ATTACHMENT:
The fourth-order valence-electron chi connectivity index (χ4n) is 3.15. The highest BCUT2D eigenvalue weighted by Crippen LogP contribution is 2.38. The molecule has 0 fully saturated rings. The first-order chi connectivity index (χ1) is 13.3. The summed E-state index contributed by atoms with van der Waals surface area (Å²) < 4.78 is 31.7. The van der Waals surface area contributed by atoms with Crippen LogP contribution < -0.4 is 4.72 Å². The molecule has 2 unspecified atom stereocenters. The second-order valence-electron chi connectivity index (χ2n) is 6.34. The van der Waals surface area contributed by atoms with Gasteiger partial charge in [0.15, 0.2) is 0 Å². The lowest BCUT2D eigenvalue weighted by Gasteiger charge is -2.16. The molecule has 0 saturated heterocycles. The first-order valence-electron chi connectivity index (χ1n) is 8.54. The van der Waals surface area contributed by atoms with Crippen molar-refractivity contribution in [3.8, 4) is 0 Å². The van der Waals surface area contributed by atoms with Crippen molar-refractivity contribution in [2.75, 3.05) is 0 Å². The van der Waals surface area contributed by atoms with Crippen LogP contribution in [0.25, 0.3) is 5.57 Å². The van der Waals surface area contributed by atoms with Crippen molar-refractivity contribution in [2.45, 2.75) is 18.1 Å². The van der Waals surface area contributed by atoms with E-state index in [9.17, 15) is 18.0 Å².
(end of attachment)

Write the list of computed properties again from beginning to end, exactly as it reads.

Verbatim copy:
The fourth-order valence-electron chi connectivity index (χ4n) is 3.15. The highest BCUT2D eigenvalue weighted by Crippen LogP contribution is 2.38. The molecule has 0 fully saturated rings. The first-order chi connectivity index (χ1) is 13.3. The summed E-state index contributed by atoms with van der Waals surface area (Å²) < 4.78 is 31.7. The van der Waals surface area contributed by atoms with Crippen LogP contribution < -0.4 is 4.72 Å². The molecule has 2 unspecified atom stereocenters. The second-order valence-electron chi connectivity index (χ2n) is 6.34. The van der Waals surface area contributed by atoms with Gasteiger partial charge in [0.15, 0.2) is 0 Å². The lowest BCUT2D eigenvalue weighted by Gasteiger charge is -2.16. The molecule has 0 saturated heterocycles. The first-order valence-electron chi connectivity index (χ1n) is 8.54. The van der Waals surface area contributed by atoms with Crippen molar-refractivity contribution in [3.8, 4) is 0 Å². The van der Waals surface area contributed by atoms with Crippen molar-refractivity contribution in [2.75, 3.05) is 0 Å². The van der Waals surface area contributed by atoms with Crippen LogP contribution in [0.25, 0.3) is 5.57 Å². The van der Waals surface area contributed by atoms with Crippen molar-refractivity contribution in [2.45, 2.75) is 18.1 Å². The van der Waals surface area contributed by atoms with E-state index in [9.17, 15) is 18.0 Å².